So, what is the way forward? To address deep ontological insecurities is not easy. However, encouraging closer people-to-people contact might be conducive to better mutual understanding. Tourism, culture and youth exchanges through student exchange programmes help to foster dialogue and encourage citizens of both sides to lay down prejudices. After all, it is amicable relationship among the people that lay ground for better political relations.


[1] Jennifer Mitzen, 2006. Ontological Security in World Politics: State Identity and the Security Dilemma. European Journal of International Relations. Vol. 12 (3): 341-370.

[2] ibid.

[3] Taiwan Affairs Office of the State Council PRC, “The One China Principle and the Taiwan Issue,” (Accessed December 18, 2017).

[4] ibid.

[5] Li Zhengguang, “Taiwan integral to national rejuvenation,” China Daily, Oct 20th, 2017.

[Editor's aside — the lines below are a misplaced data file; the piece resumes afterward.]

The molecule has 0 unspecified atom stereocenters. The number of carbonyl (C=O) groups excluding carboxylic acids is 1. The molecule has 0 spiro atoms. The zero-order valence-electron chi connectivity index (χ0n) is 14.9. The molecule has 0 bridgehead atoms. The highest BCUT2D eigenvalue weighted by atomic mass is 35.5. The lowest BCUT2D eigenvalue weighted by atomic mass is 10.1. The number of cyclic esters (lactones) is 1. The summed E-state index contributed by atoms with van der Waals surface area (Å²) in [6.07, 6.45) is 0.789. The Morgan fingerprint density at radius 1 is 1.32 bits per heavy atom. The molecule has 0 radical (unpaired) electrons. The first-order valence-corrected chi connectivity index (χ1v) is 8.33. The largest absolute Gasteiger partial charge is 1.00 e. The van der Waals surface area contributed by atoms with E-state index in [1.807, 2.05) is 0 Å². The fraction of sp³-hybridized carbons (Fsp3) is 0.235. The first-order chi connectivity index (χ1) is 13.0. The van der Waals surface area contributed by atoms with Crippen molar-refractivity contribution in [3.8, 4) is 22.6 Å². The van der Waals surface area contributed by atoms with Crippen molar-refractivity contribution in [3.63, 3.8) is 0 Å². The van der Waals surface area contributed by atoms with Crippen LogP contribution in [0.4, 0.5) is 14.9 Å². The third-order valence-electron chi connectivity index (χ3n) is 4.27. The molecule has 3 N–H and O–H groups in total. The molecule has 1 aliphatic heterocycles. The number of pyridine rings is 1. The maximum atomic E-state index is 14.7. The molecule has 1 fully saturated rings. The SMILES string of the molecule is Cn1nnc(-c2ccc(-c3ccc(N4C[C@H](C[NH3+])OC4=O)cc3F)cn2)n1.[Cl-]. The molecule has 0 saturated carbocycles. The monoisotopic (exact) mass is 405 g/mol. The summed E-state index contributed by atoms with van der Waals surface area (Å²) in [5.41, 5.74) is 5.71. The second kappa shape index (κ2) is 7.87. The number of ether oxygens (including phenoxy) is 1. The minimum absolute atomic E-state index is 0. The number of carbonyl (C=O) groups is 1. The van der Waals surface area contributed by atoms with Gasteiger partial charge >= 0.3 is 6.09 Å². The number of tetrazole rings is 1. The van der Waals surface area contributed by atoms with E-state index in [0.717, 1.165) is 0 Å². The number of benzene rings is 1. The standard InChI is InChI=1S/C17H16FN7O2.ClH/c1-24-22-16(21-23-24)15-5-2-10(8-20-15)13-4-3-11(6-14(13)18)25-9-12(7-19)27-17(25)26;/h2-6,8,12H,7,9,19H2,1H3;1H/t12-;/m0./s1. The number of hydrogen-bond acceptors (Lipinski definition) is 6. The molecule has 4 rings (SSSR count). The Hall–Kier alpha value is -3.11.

[6]Election Study Centre National Chengchi University, “Taiwanese/Chinese Identification Trend Distribution in Taiwan 1992/06 – 2017/06,” (Accessed December 18, 2017)

[7] Election Study Centre National Chengchi University, “Taiwan Independence vs. Unification with Mainland Trend Distribution in Taiwan 1992/06 – 2017/06,” (Accessed December 18, 2017)

[8] 給下一代的承諾書-十年政綱 (“Promise for the next generation – Ten Year Policy Framework”) (Accessed December 18, 2017)

[9] ibid.